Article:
It was an unusually quiet summer morning in Osh, the southern capital of Kyrgyzstan. As soon as I woke up, I knew that something was not right. I couldn’t hear the noises of bypassing cars outside my bedroom window overlooking a usually-busy road. I could, however, hear other unfamiliar sounds that reminded me of New Year’s Eve celebrations. Every year on December 31st close to midnight, hundreds of people back home come out to the streets with their families to greet the new year with fireworks. For over 30 minutes, every neighborhood in the country lights up with colorful explosions in the sky, and the air fills up with cheerful shouts and the sounds of exploding fireworks.
Sounds of exploding fireworks - that’s exactly what I was hearing outside, instead of the usual sounds of car engines. I looked out of the window, but couldn’t really see anything; the road was empty. There was smoke coming up from a couple of places in the city, and I could feel the smell of something burning. The rest of my family gathered in my room; no one was exactly sure about what was going on. There was nothing unusual in the news or anywhere on Kyrgyz TV channels. So we just sat there wondering and calling up our friends. Only a little later, we found out about the ethnic clashes that had started that night between the Uzbek and Kyrgyz peoples.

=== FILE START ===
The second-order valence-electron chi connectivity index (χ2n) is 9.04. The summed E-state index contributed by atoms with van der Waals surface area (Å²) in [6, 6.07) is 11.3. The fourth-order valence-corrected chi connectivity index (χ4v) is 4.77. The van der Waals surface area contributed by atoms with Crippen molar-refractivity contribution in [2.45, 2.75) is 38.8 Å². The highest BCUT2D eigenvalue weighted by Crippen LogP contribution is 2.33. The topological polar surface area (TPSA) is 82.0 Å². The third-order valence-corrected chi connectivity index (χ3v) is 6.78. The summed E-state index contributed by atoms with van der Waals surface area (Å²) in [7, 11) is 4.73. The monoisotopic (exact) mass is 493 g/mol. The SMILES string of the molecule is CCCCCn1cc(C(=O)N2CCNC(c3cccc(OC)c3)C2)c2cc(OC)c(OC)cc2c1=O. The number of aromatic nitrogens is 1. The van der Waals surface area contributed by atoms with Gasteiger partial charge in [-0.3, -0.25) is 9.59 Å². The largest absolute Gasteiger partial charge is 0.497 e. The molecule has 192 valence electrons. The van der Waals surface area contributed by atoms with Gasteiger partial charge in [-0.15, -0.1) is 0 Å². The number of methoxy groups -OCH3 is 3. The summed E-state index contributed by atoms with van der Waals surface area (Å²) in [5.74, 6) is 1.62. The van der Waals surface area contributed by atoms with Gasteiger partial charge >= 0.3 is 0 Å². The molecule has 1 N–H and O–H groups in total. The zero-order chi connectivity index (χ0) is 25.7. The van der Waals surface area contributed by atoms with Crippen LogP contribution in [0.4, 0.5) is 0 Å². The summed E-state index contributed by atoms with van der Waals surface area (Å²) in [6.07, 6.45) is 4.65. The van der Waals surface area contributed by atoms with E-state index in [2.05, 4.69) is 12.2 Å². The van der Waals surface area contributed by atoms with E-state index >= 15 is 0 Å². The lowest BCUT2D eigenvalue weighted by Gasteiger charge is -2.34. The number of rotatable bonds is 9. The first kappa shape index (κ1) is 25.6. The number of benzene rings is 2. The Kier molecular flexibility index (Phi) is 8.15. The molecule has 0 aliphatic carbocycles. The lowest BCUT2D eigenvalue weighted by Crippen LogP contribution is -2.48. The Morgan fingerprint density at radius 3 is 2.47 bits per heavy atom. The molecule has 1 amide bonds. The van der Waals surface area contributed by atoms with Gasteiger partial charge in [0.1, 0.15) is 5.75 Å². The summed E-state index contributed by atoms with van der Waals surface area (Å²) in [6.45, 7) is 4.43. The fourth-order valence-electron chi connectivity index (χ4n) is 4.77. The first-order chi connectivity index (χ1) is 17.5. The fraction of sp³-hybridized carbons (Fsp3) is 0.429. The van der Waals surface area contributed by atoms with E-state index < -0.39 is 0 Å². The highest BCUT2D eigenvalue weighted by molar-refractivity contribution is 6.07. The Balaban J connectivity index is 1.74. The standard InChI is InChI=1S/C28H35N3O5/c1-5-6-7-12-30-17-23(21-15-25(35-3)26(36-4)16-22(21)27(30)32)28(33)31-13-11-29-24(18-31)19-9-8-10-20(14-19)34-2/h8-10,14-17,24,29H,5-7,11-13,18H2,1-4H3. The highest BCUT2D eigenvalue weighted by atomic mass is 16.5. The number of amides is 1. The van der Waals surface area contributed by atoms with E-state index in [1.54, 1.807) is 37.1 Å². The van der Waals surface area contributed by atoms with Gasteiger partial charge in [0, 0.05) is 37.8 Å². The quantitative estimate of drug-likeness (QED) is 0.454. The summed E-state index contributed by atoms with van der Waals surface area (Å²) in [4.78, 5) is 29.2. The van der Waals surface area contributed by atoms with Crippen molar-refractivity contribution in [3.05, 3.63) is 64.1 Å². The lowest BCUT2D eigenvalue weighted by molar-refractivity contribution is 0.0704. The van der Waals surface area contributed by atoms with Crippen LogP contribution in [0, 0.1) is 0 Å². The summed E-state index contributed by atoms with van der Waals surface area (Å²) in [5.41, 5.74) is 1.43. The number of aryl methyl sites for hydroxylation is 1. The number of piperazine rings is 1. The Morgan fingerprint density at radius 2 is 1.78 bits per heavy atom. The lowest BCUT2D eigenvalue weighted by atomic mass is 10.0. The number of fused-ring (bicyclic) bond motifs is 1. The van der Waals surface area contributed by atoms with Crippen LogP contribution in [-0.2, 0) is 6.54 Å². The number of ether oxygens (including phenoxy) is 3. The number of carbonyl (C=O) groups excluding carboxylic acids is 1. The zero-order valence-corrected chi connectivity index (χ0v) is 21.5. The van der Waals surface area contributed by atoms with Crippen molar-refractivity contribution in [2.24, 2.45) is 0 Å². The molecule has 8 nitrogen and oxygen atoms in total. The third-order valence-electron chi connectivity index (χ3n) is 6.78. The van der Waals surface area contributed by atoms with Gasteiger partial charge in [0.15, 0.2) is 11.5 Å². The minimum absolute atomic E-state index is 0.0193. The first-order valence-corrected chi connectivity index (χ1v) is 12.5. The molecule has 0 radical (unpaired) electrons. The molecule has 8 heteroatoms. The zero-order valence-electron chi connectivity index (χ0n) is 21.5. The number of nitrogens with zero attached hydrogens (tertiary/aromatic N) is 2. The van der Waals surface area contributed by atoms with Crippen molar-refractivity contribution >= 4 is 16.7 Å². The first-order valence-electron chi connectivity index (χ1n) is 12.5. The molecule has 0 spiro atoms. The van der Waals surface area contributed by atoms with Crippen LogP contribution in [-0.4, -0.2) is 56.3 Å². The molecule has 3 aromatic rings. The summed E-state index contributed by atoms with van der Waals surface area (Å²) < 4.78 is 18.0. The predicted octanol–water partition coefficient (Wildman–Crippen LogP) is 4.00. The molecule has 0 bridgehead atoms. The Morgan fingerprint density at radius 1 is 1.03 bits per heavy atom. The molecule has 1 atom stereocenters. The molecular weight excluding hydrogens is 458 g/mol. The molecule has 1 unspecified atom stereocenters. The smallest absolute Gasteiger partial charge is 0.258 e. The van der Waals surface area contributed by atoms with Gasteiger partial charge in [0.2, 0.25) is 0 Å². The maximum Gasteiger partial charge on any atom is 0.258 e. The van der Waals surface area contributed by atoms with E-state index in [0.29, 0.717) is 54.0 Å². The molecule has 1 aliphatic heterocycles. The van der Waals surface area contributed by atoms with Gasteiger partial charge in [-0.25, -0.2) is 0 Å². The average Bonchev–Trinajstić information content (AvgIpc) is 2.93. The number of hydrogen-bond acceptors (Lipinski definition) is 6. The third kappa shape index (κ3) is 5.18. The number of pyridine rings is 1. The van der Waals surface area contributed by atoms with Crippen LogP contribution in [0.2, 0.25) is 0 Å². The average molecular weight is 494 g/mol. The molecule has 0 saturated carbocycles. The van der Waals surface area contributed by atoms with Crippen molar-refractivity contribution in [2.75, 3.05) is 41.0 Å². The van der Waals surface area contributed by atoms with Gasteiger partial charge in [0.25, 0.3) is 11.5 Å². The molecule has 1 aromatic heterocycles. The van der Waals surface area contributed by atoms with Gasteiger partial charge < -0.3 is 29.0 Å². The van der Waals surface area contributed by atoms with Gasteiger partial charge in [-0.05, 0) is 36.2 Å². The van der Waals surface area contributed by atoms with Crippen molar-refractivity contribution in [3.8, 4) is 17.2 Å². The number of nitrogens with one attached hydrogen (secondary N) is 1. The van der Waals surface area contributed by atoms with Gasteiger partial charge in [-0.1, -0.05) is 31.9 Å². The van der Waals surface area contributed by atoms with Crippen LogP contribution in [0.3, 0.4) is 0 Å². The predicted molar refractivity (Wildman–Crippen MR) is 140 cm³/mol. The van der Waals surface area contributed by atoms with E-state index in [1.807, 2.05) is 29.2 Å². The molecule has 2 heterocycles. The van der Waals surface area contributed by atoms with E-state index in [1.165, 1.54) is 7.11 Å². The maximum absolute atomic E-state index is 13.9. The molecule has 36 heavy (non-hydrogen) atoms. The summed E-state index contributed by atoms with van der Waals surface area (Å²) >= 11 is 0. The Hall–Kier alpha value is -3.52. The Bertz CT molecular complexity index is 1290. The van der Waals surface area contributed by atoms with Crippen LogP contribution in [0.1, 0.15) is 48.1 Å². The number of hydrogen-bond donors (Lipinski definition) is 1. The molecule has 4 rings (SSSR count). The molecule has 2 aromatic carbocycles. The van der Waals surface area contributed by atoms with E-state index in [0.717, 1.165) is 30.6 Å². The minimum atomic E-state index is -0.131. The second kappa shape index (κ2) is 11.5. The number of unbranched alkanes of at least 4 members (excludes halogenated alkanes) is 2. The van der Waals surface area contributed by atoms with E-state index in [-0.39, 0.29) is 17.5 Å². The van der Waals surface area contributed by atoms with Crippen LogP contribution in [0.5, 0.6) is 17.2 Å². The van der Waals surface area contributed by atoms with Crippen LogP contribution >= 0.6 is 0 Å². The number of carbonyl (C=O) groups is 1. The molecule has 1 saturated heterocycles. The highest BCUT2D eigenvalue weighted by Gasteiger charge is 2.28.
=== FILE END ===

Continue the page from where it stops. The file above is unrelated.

After some time, I finally built up the courage to go out and see everything myself. Luckily, our neighborhood was far from the epicenter of the fights. That didn’t save the little bazaar 2 blocks away from my house though. Once the place where I used to buy freshly baked bread every morning, it was now on fire. There were a lot of people: some were trying to put out the fire and save their shops, while others were trying to grab as much free stuff as they could to take home. There were no firetrucks, no police cars, no ambulances. For the next 4 days, I was stuck at home waiting for this to be over, while in New York, my internship at Google had already started, and I was probably already behind all the other interns.
A month later, after escaping the city on a Russian plane bringing humanitarian aid and experiencing having a gun point in my face by a guy shaking with adrenaline, I was visiting Boston for the weekend of July 4th. I will never forget the terrifying memories that were brought back to me that night while I was watching the fireworks explode in the sky. They were exactly the same sounds, but this time there were smiles everywhere and a happy atmosphere.